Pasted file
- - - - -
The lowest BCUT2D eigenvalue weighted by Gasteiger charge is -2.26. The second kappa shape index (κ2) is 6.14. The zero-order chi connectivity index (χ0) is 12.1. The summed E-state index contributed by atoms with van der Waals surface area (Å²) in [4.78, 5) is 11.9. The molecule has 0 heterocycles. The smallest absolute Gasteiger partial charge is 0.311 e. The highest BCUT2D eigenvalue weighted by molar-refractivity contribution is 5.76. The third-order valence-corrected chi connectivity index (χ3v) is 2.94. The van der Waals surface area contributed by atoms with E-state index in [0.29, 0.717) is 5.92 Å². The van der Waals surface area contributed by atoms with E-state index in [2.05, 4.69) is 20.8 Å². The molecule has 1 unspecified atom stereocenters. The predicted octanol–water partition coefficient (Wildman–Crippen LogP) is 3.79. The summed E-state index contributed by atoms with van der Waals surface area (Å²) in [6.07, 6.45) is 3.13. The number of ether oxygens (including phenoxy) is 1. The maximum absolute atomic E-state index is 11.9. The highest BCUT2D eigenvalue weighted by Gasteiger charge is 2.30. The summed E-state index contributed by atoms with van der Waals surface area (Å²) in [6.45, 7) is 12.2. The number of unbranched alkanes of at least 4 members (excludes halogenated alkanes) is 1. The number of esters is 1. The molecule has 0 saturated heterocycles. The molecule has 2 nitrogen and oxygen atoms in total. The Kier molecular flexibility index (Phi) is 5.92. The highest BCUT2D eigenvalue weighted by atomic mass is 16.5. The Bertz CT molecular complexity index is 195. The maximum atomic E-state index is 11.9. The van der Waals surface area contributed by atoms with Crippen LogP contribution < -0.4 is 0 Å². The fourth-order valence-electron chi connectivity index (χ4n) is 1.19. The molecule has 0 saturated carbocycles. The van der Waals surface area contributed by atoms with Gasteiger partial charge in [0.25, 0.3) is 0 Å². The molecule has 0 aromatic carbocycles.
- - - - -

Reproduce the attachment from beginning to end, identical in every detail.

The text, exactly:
The lowest BCUT2D eigenvalue weighted by Gasteiger charge is -2.26. The second kappa shape index (κ2) is 6.14. The zero-order chi connectivity index (χ0) is 12.1. The summed E-state index contributed by atoms with van der Waals surface area (Å²) in [4.78, 5) is 11.9. The molecule has 0 heterocycles. The smallest absolute Gasteiger partial charge is 0.311 e. The highest BCUT2D eigenvalue weighted by molar-refractivity contribution is 5.76. The third-order valence-corrected chi connectivity index (χ3v) is 2.94. The van der Waals surface area contributed by atoms with E-state index in [0.29, 0.717) is 5.92 Å². The van der Waals surface area contributed by atoms with E-state index in [2.05, 4.69) is 20.8 Å². The molecule has 1 unspecified atom stereocenters. The predicted octanol–water partition coefficient (Wildman–Crippen LogP) is 3.79. The summed E-state index contributed by atoms with van der Waals surface area (Å²) in [6.07, 6.45) is 3.13. The number of ether oxygens (including phenoxy) is 1. The maximum absolute atomic E-state index is 11.9. The highest BCUT2D eigenvalue weighted by Gasteiger charge is 2.30. The summed E-state index contributed by atoms with van der Waals surface area (Å²) in [6.45, 7) is 12.2. The number of unbranched alkanes of at least 4 members (excludes halogenated alkanes) is 1. The number of esters is 1. The molecule has 0 saturated heterocycles. The molecule has 2 nitrogen and oxygen atoms in total. The Kier molecular flexibility index (Phi) is 5.92. The highest BCUT2D eigenvalue weighted by atomic mass is 16.5. The Bertz CT molecular complexity index is 195. The maximum atomic E-state index is 11.9. The van der Waals surface area contributed by atoms with Crippen LogP contribution < -0.4 is 0 Å². The fourth-order valence-electron chi connectivity index (χ4n) is 1.19. The molecule has 0 saturated carbocycles. The van der Waals surface area contributed by atoms with Gasteiger partial charge in [0.25, 0.3) is 0 Å². The molecule has 0 aromatic carbocycles.